So, after considering buying a Mac laptop, I decided to stick with Windows one more time, even though it meant switching to Windows 8. I tried out the Windows 8 pre-release on a virtual machine last summer. The forced tablet interface on the desktop was just too painful to deal with when my real machine was running a perfectly good Windows 7 install, so eventually I just ended up deleting the Windows 8 virtual machine.
There are a number of reviews and opinions of Windows 8 out there. There are two points of view in particular that I connected with. One is Philip Greenspun's blog posting and this article by Jakob Nielson. The second article sums up much of the experience by saying that "Windows" is now a misnomer and should be called "Microsoft Window". Indeed, many of the tasks I try to perform, like reviewing a PDF or looking at an image, will switch to a full-screen only view of the content. If I'm doing something else, say like editing a blog entry, and I want to reference content from a PDF, I cannot view them side-by-side on the screen. I have to switch back and forth between the PDF and editing the blog.
Probably the most frustrating thing is that the "old Windows" is still in there, and many programs (like Chrome) will flip you back to the familiar Windows Desktop mode. I say that it's frustrating because you can't have that as your default environment, and triggering simple tasks (once again, like viewing a PDF) will flip you back into the new tablet-style interface. You then have to use awkward gestures or keyboard shortcuts to get back to whatever it was you were doing on the traditional desktop.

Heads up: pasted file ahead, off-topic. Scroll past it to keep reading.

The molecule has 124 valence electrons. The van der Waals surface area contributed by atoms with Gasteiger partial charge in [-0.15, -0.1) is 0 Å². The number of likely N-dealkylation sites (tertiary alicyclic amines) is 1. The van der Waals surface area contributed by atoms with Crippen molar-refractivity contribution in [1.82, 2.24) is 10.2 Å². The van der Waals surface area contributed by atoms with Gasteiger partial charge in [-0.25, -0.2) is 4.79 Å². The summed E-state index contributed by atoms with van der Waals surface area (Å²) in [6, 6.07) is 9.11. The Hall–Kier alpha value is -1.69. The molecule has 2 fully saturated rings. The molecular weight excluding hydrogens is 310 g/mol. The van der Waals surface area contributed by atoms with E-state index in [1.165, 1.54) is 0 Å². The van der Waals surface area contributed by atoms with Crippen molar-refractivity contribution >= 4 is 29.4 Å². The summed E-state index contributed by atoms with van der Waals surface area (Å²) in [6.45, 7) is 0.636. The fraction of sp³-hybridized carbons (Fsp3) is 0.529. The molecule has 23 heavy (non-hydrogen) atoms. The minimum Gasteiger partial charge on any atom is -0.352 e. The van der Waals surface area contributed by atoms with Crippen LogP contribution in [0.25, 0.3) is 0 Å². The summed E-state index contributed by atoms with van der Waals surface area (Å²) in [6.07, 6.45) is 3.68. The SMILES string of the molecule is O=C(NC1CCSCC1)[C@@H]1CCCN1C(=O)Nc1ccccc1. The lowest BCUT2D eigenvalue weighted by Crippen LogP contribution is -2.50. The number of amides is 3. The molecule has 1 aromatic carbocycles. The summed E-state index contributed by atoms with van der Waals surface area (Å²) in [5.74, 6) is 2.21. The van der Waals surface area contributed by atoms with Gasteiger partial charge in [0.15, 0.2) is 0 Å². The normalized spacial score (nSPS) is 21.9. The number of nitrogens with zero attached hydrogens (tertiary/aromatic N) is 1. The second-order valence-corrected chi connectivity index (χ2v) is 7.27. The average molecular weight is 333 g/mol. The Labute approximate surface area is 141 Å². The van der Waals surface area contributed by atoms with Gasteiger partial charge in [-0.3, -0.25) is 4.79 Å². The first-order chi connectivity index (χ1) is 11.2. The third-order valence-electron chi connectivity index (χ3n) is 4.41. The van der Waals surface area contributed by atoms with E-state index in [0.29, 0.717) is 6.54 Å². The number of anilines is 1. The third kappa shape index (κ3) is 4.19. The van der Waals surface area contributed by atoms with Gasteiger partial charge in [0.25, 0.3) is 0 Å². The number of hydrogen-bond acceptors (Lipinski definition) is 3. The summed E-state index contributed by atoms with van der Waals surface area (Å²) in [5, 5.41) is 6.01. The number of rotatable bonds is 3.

One other application now under Microsoft's care is Skype. The Y580 actually included a Skype Premium account, which is nice. Unfortunately, the version of Skype for Windows 8 is far less usable than the version you find on virtually every other platform. As an example, you cannot edit the name of a contact in Skype for Windows 8. The solution? Use "Skype for Windows Desktop". I can do this incredibly simple task on my two-and-a-half year old Android phone, but somehow this wasn't viewed as important for Skype for Windows 8.
Not everything about Windows 8 is terrible. There are some great technical changes that do improve some aspects of Windows, particularly performance-wise. Start-up time with an SSD as the boot drive is incredible. I am not exaggerating when I say that Windows cold-boots faster than my Nexus 7 or 3rd-gen iPad. I was stunned. I know that in the long-term Windows has a habit of taking longer and longer to boot as new applications push their way into the startup process. I have already installed some applications that do that, but my total boot time from off to "desktop" is less than 15 seconds. If the laptop is just in sleep mode, it is virtually instant-on, just like my tablets. Sadly, these improvements are over-shadowed by the poor user interface experience.
Overall, I am trying to adapt to the new Windows. So far it hasn't interfered too much with what I do with my computer on a regular basis. I will also not fault the Lenovo Y580 for Windows' shortcomings. It is a great laptop that plays my games very well, manages virtual machines with ease, converts videos faster than my old desktop, and has a really nice display.
And if Windows 8 really gets to me, at least I have the option of looking at Linux, or maybe even trying to use the Y580 as a Hacintosh.